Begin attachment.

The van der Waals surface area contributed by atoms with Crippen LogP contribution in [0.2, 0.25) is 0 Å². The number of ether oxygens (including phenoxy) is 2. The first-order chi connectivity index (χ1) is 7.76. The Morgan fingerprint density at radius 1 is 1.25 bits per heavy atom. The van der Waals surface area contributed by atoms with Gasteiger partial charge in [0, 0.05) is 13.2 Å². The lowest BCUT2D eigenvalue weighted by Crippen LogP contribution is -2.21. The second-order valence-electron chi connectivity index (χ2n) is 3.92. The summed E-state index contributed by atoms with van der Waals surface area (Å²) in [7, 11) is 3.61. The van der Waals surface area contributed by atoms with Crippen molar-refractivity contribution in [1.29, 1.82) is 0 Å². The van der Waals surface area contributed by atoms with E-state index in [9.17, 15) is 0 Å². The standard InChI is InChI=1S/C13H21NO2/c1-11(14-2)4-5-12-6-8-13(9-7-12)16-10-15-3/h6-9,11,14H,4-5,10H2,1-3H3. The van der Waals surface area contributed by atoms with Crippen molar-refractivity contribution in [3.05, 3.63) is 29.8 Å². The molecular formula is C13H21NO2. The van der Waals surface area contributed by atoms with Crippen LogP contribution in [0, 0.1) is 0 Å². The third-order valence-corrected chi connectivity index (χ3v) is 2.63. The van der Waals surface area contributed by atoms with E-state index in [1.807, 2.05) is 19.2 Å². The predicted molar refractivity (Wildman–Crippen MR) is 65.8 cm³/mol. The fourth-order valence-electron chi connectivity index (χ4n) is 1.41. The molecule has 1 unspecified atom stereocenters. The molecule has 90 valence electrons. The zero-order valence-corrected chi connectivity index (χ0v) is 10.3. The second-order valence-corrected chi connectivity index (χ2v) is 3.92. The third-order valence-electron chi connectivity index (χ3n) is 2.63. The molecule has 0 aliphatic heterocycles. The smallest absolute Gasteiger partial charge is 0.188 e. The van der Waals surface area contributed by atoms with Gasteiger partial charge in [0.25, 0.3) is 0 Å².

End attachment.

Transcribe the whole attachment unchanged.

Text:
The van der Waals surface area contributed by atoms with Crippen LogP contribution in [0.2, 0.25) is 0 Å². The number of ether oxygens (including phenoxy) is 2. The first-order chi connectivity index (χ1) is 7.76. The Morgan fingerprint density at radius 1 is 1.25 bits per heavy atom. The van der Waals surface area contributed by atoms with Gasteiger partial charge in [0, 0.05) is 13.2 Å². The lowest BCUT2D eigenvalue weighted by Crippen LogP contribution is -2.21. The second-order valence-electron chi connectivity index (χ2n) is 3.92. The summed E-state index contributed by atoms with van der Waals surface area (Å²) in [7, 11) is 3.61. The van der Waals surface area contributed by atoms with Crippen molar-refractivity contribution in [1.29, 1.82) is 0 Å². The van der Waals surface area contributed by atoms with E-state index in [9.17, 15) is 0 Å². The standard InChI is InChI=1S/C13H21NO2/c1-11(14-2)4-5-12-6-8-13(9-7-12)16-10-15-3/h6-9,11,14H,4-5,10H2,1-3H3. The van der Waals surface area contributed by atoms with Crippen molar-refractivity contribution in [3.05, 3.63) is 29.8 Å². The molecular formula is C13H21NO2. The van der Waals surface area contributed by atoms with Crippen LogP contribution in [0, 0.1) is 0 Å². The third-order valence-corrected chi connectivity index (χ3v) is 2.63. The van der Waals surface area contributed by atoms with E-state index in [1.807, 2.05) is 19.2 Å². The predicted molar refractivity (Wildman–Crippen MR) is 65.8 cm³/mol. The fourth-order valence-electron chi connectivity index (χ4n) is 1.41. The molecule has 1 unspecified atom stereocenters. The molecule has 90 valence electrons. The zero-order valence-corrected chi connectivity index (χ0v) is 10.3. The second-order valence-corrected chi connectivity index (χ2v) is 3.92. The third-order valence-electron chi connectivity index (χ3n) is 2.63. The molecule has 0 aliphatic heterocycles. The smallest absolute Gasteiger partial charge is 0.188 e. The van der Waals surface area contributed by atoms with Gasteiger partial charge in [0.25, 0.3) is 0 Å².